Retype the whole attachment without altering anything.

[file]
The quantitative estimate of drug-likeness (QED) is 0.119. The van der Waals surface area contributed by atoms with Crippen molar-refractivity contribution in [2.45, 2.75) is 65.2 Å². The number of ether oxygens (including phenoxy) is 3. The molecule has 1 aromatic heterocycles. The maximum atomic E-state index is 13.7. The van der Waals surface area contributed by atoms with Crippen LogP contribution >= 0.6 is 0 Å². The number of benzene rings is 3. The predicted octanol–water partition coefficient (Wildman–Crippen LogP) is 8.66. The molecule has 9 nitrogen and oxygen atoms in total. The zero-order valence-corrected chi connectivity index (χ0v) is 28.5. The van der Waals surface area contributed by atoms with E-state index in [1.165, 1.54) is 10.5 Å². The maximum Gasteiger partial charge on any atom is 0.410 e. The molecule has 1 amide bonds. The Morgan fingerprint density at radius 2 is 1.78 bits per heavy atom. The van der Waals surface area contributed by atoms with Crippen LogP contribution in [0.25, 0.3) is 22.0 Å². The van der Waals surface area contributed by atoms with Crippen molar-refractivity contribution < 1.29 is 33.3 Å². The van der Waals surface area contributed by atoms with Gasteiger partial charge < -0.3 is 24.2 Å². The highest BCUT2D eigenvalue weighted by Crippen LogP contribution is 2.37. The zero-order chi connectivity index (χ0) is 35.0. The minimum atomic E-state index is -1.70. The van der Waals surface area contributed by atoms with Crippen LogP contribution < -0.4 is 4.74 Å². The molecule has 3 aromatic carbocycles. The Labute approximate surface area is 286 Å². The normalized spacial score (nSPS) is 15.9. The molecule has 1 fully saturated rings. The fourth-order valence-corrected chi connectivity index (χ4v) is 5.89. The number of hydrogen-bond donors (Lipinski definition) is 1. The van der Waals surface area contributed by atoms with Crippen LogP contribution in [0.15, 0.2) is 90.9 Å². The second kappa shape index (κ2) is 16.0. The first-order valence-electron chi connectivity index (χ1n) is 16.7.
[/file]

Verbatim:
The quantitative estimate of drug-likeness (QED) is 0.119. The van der Waals surface area contributed by atoms with Crippen molar-refractivity contribution in [2.45, 2.75) is 65.2 Å². The number of ether oxygens (including phenoxy) is 3. The molecule has 1 aromatic heterocycles. The maximum atomic E-state index is 13.7. The van der Waals surface area contributed by atoms with Crippen LogP contribution >= 0.6 is 0 Å². The number of benzene rings is 3. The predicted octanol–water partition coefficient (Wildman–Crippen LogP) is 8.66. The molecule has 9 nitrogen and oxygen atoms in total. The zero-order valence-corrected chi connectivity index (χ0v) is 28.5. The van der Waals surface area contributed by atoms with E-state index in [1.165, 1.54) is 10.5 Å². The maximum Gasteiger partial charge on any atom is 0.410 e. The molecule has 1 amide bonds. The Morgan fingerprint density at radius 2 is 1.78 bits per heavy atom. The van der Waals surface area contributed by atoms with Crippen LogP contribution in [0.25, 0.3) is 22.0 Å². The van der Waals surface area contributed by atoms with Crippen molar-refractivity contribution < 1.29 is 33.3 Å². The van der Waals surface area contributed by atoms with Gasteiger partial charge < -0.3 is 24.2 Å². The highest BCUT2D eigenvalue weighted by Crippen LogP contribution is 2.37. The zero-order chi connectivity index (χ0) is 35.0. The minimum atomic E-state index is -1.70. The van der Waals surface area contributed by atoms with Crippen LogP contribution < -0.4 is 4.74 Å². The molecule has 3 aromatic carbocycles. The Labute approximate surface area is 286 Å². The normalized spacial score (nSPS) is 15.9. The molecule has 1 fully saturated rings. The fourth-order valence-corrected chi connectivity index (χ4v) is 5.89. The number of hydrogen-bond donors (Lipinski definition) is 1. The van der Waals surface area contributed by atoms with Crippen LogP contribution in [0.15, 0.2) is 90.9 Å². The second kappa shape index (κ2) is 16.0. The first-order valence-electron chi connectivity index (χ1n) is 16.7.